The challenge: Understanding the A, B, C, and Ds of Medicare is often an overwhelming process. It can also be an isolating experience if seniors and people with disabilities don’t know where to get help. SHIPs provide local, in-depth insurance counseling and assistance to Medicare beneficiaries, their families, and caregivers. Counseling services are provided via telephone, one-on-one in person, and at approximately 94,000 public education presentations last year.
Funding status: The Senate Appropriations Committee has proposed to eliminate all funding for SHIP for FY17. The House Committee has proposed level funding of $52.1 million.
- If your Representative is an appropriator, thank him/her for for protecting SHIP funding and urge that level-funding prevail in the final appropriations legislation.
- If your Senator is an appropriator, urge her/him to accept the House level for SHIP in the final funding package.
- Educate your Congressional delegation, regardless of committee membership, about the importance of SHIP. Use our Connecting with Congress tips below to successfully leverage local meetings, town hall discussions and your own events.
Learn more: Review this issue brief outlining NCOA’s rationale for $59.4 million in funding for SHIP.
Senior Community Service Employment Program (SCSEP)
The challenge: SCSEP is the nation’s oldest program to help low-income, unemployed individuals aged 55+ find work. It matches eligible older adults with part-time jobs for community service organizations. Participants build skills and self-confidence, while earning a modest income. For most, their SCSEP experience leads to permanent employment.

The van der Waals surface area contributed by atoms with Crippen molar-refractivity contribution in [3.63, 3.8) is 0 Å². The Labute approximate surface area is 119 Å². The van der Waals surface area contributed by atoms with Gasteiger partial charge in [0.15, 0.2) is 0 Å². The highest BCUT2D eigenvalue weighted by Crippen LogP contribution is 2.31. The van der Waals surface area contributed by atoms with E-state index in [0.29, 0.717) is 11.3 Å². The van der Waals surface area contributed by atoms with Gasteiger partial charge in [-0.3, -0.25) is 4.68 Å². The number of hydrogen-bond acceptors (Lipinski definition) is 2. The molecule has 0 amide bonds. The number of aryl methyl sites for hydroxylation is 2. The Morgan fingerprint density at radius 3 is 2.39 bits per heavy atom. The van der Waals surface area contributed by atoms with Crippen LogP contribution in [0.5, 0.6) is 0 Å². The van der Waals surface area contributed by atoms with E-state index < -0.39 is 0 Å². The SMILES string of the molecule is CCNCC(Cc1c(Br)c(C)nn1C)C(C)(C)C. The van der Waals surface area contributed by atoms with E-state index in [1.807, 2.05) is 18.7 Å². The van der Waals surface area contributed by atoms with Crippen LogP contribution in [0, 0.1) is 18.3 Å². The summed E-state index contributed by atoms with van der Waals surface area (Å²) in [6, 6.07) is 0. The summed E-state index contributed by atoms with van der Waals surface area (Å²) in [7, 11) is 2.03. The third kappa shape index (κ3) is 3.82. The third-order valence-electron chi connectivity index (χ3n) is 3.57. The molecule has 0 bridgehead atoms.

Funding status: The Senate Appropriations Committee has proposed a $34.4 million, or 8%, cut in SCSEP for FY17. The House Committee has proposed level-funding of $434.4 million.
- If your Representative is an appropriator, thank him/her for for protecting SCSEP funding and urge that level-funding prevail in the final appropriations legislation.
- If your Senator is an appropriator, urge her/him to accept the House level for SCSEP in the final funding package.
- Educate your Congressional delegation, regardless of committee membership, about the importance of SCSEP. Use our Connecting with Congress tips below to successfully leverage local meetings, town hall discussions and your own events.
Learn more: Review this issue brief outlining NCOA’s rationale for SCSEP and other OAA funding.
The challenge: One in three Americans aged 65+ falls each year. In 2014, 2.8 million nonfatal fall injuries among older adults were treated in emergency rooms, with more than 812,000 of these hospitalized. Among older adults, falls are the leading cause of injury death. In 2013, $34 billion in direct medical costs was spent treating older adults for the effects of falls, with 78% of these costs reimbursed by Medicare.